Nationwide, refugees brace themselves for welfare cuts

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Davidovich never became a citizen "because I never thought about it," she said last week from the Jewish Association Services for the Aged Shorefront Senior Center in the Brighton Beach section of Brooklyn, N.Y.

She goes there nearly every day to eat "a good kosher lunch" for 75 cents, courtesy of a subsidy from the New York City Department for the Aged.

But unless she becomes a citizen, some — if not all — of her benefits and those of countless others will cease within a year of enactment of the welfare reform bill President Clinton has pledged to sign.

The welfare overhaul has left the Jewish social service and religious establishments reeling. The new latitude it affords states and the scarcity of data on U.S. Jewish poverty make it hard for them to predict the legislation's impact. But they claim it is unjust and that it may saddle them with a crushing financial responsibility.

Diana Aviv, director of the Council of Jewish Federations in Washington, D.C., said, "The jury's out on how bad the burden will be. A lot depends on what the states decide to do."

But the cuts in SSI alone, which aids the disabled and elderly, are certain to cost the Jewish community "many millions," she said.

Beba Bereshkovsky is a social worker at the Brighton Beach senior center who came from Riga, Latvia, 20 years ago and was naturalized five years later, as soon as she qualified. She was incredulous at the news, despite what she described as the saturation coverage it is getting in the Russian press.

"You let people in at an older age and you give them benefits," she said. "You can't take this away. They came legally. They have a green card and they have a right to get benefits."

The Hebrew Immigrant Aid Society helped bring in 350,000 Jewish refugees from the former Soviet Union during the past 20 years.

Refugees — categorized as such because they have shown a well-founded fear of persecution in their homelands because of race, religion, nationality and social or political ties — will be affected by the new law five years after their arrival. At that time, they lose the special protected status that provides access to government refugee assistance in the eight months after their arrival and allows them to then apply for a range of other benefits.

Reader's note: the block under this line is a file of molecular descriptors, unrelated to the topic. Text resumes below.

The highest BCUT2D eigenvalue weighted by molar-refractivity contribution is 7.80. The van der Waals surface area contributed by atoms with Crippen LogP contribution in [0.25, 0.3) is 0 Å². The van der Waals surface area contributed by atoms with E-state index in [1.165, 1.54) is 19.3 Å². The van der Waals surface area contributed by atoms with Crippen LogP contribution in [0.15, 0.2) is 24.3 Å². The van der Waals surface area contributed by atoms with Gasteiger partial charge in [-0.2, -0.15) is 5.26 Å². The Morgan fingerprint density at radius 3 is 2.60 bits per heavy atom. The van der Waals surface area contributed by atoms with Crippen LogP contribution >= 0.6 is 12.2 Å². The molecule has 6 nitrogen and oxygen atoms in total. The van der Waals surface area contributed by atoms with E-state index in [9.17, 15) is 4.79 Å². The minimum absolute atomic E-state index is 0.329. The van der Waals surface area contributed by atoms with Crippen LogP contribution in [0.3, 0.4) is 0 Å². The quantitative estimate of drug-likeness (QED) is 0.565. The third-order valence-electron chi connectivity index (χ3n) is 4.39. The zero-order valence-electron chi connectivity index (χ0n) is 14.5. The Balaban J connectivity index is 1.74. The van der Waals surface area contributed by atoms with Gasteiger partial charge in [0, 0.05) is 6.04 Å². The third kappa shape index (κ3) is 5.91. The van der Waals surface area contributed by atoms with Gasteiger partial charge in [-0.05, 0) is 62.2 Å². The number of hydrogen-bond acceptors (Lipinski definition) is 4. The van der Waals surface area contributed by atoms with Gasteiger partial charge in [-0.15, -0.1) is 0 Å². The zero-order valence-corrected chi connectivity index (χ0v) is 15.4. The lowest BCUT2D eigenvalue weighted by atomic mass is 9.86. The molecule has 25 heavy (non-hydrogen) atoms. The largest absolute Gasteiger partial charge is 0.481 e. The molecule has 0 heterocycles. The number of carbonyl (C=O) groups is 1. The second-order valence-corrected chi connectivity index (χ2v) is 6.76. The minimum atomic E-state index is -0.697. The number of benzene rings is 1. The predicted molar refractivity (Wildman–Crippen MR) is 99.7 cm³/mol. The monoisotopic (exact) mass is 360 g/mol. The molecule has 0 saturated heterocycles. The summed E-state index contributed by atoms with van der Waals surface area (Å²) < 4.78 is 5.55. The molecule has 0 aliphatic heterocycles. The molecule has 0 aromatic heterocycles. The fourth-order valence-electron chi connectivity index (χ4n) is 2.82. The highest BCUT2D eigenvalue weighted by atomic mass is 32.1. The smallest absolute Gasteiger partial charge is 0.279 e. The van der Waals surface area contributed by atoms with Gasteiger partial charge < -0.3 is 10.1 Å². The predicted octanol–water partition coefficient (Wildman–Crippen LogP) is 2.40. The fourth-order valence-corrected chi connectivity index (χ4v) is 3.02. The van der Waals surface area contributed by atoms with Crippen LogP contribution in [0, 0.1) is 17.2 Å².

Under the new law, if the refugees neither opt for citizenship nor obtain it after five years, they will be barred from SSI and food stamps and other programs from which states may choose to bar legal immigrants.

HIAS professionals estimated that thousands of Jews could lose eligibility.

The new bill will also give states the authority to deny immigrants Medicaid. There are some exceptions, including immigrants who have worked for 10 years.

Joel Karp, senior vice president of the Jewish Federation of Metropolitan Chicago, said the impact would be "devastating." If only two residents of the 240 in the local Jewish nursing home lose benefits, Karp said, "that creates a $100,000 problem" for the community.

No national data tracks the refugee population, but communities report that the elderly comprise 15 percent to 30 percent and only a small minority have sought citizenship. A 1994 survey of 12 communities, conducted for the UJA-Federation of Jewish Philanthropies of New York, shows newcomers rely heavily on public assistance.

After seven months, self-sufficiency ranged from 100 percent in Denver to 5 percent in New York City. In New York City alone, the 1990 census showed 145,000 Jews at or near the poverty level, and that was before more than 200,000 additional emigres arrived.

Even if refugees apply for citizenship at the earliest opportunity, backlogs mandate gaps of up to a year and a half, say professionals at HIAS, which brought in 21,500 Jewish refugees this year from the former Soviet Union.

HIAS in the midst of an intensive campaign to prepare immigrants for citizenship. The organization recently received more than 1,000 calls in just three hours when a new audiotape on naturalization was made available.

But some people are too frail or disabled to go through the citizenship process or too old to learn the required English skills and civics.